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This paper is an attempt to investigate how Lu Ji and Liu Xie develop their theories of literary creation on the foundation of the early philosophical discourse on language and reality. The first part of the paper examines various key terms, concepts, and paradigms developed in the philosophical discourse. The second part pursues a close reading of Lu’s and Liu’s texts to demonstrate how ingeniously they adapt and integrate those terms, concepts, and paradigms to accomplish two important tasks: to establish a broad framework for conceptualizing literary creation and to differentiate the complex mental and linguistic endeavors at different stages of the creative process. The paper ends with some general reflections on the impact of the two essays on the subsequent development of Chinese literary and aesthetic thoughts.

In: Frontiers of Literary Studies in China
Authors: and


Invented in sixteenth-century Europe, the “ideographic myth”—the notion that all Chinese written characters are pictorial—has long been used either to romanticize or denigrate Chinese language and culture compared to those of the West. This article examines the many incarnations of this myth spanning more than half a century: from the Fenollosa-Poundian theory of the Chinese character and Ezra Pound’s reformulation of his Vorticist-Imagist ideals in the early twentieth century to the Imagist influence on modern Chinese poetry in the 1910s–1920s, and Sinologists’ reinterpretations of traditional Chinese poetry in the 1970s. Originated from Xu Shen’s 許慎 (30–124) Shuowen jiezi 說文解字 (Explanations of Simple and Compound Characters) in China, indiscreet ideogrammic explanations of Chinese characters made their way first to Japan, then through Fenollosa and Pound to the United States, and then back to China, marking the beginning of the age of international travel as well as a new model of cultural connectivity not limited to geographic boundaries. As an interesting case from a cultural export to a cultural import, the pictorial myth reinvented by Fenollosa and Pound, together with its incarnations, turned out to be beneficial to all cultures involved along its rapid but complex route of transmission. Both insights and errors arising therefrom not only helped modernist poets revolutionize their poetry in both China and the West but also inspired Sinologists to reinterpret traditional Chinese poetry from the perspective of the Chinese written character, especially the primacy of its sound.

In: The Western Reinvention of Chinese Literature, 1910-2010
Editors: and
Chinese Texts in the World publishes scholarly works on the reception, transmission, assimilation, and reinvention of Chinese texts in Asia, Europe, Africa, and the Americas; as well as critical studies that explore new pathways connecting Chinese texts with today’s world.
Whether Chinese texts were transmitted along the ancient Silk Road, or through modern digital technologies, such well-traveled texts hold great promise for illuminating multiple aspects of China’s cultural relations with the world. The same holds true for the examination how reconfigured Chinese texts made their way back to China, to be reconstituted as culturally polyvalent, hybrid “imports”.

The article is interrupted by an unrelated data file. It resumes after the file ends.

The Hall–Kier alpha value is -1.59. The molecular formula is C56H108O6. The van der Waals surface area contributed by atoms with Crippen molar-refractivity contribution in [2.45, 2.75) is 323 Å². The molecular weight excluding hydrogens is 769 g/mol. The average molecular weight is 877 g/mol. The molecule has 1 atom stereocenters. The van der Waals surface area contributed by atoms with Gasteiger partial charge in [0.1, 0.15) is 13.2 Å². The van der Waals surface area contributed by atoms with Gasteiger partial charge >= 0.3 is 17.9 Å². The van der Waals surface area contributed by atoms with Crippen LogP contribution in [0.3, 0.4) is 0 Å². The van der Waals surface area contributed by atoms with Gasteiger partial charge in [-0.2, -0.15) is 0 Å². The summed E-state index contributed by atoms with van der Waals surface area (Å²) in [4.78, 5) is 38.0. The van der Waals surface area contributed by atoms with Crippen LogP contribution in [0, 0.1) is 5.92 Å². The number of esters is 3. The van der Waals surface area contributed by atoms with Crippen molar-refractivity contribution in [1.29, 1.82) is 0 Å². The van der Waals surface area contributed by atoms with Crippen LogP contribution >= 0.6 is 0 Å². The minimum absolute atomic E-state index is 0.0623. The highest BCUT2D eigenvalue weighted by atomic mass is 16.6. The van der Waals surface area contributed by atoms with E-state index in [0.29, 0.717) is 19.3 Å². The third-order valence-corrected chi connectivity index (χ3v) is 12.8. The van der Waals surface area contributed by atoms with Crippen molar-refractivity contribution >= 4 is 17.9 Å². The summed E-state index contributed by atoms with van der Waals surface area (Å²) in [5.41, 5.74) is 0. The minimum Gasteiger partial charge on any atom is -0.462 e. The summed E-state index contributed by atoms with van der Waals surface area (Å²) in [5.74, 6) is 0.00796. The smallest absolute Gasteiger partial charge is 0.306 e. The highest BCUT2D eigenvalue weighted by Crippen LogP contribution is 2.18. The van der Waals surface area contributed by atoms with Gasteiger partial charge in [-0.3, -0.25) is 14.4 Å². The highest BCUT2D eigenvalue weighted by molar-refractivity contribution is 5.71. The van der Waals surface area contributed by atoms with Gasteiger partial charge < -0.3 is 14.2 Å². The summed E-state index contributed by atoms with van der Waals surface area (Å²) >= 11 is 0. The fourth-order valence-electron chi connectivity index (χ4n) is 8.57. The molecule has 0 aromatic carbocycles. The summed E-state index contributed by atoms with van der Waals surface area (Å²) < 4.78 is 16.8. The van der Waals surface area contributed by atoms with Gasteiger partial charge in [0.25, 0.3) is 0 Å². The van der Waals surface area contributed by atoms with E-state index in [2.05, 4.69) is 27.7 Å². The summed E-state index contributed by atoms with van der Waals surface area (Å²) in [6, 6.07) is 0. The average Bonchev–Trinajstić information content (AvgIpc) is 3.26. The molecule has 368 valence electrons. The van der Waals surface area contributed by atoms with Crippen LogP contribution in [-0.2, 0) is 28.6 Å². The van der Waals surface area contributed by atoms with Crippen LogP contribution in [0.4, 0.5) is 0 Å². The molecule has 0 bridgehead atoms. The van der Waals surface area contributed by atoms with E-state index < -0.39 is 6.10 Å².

Critical studies explore new ways of engaging Chinese texts with non-Chinese intellectual and cultural traditions. Such studies include, but are not limited to, a traditional textually grounded Sinological work that contains a substantive dialogue with for instance Western texts; a collaborative work by Asia-based and non-Asia-based scholars on the critical issues important to different traditions; and even a work on non-Chinese texts as long as it significantly draws insights from or engages a substantive dialogue with the Chinese traditions.

Authors are cordially invited to submit proposals to the publisher at BRILL, Christa Stevens.
Please advise our Guidelines for a Book Proposal. Manuscripts that are published have been accepted after double-anonymous peer review.

Volume Editors: and
During much of China’s tumultuous 20th century, May 4th and Maoist iconoclasts regarded their classical literary heritage as a burden to be dislodged in the quest for modernization. This volume demonstrates how the traditions that had deeply impressed earlier generations of Western writers like Goethe and Voltaire did not lose their lustre; to the contrary, a fascination with these past riches sprouted with renewed vigour among Euro-American poets, novelists, and other cultural figures after the fall of imperial China in 1911. From Petrograd to Paris, and from São Paolo to San Francisco, China’s premodern poetry, theatre, essays, and fiction inspired numerous prominent writers and intellectuals. The contributors survey the fruits of this engagement in multiple Western languages and nations.
In: History Retold
Premodern Chinese Texts in Western Translation
Volume Editors: and
This collected volume focuses on the history of Western translation of premodern Chinese texts from the seventeenth to the twentieth century. Divided into three parts, nine chapters feature close readings of translated texts, micro-studies of how three translations came into being, and broad-based surveys that inquire into the causes of historical change. Among the specific questions addressed are: What stylistic, generic, and discursive permutations were undergone by Chinese texts as they crossed linguistic borders? Who were the main agents in this centuries-long effort to transmit Chinese culture to the West? How did readership considerations affect the form that particular translations take? More generally, the contributors are concerned with the relevance of current research paradigms, like those of World Literature, transcultural reception, and the rewriting of translation history.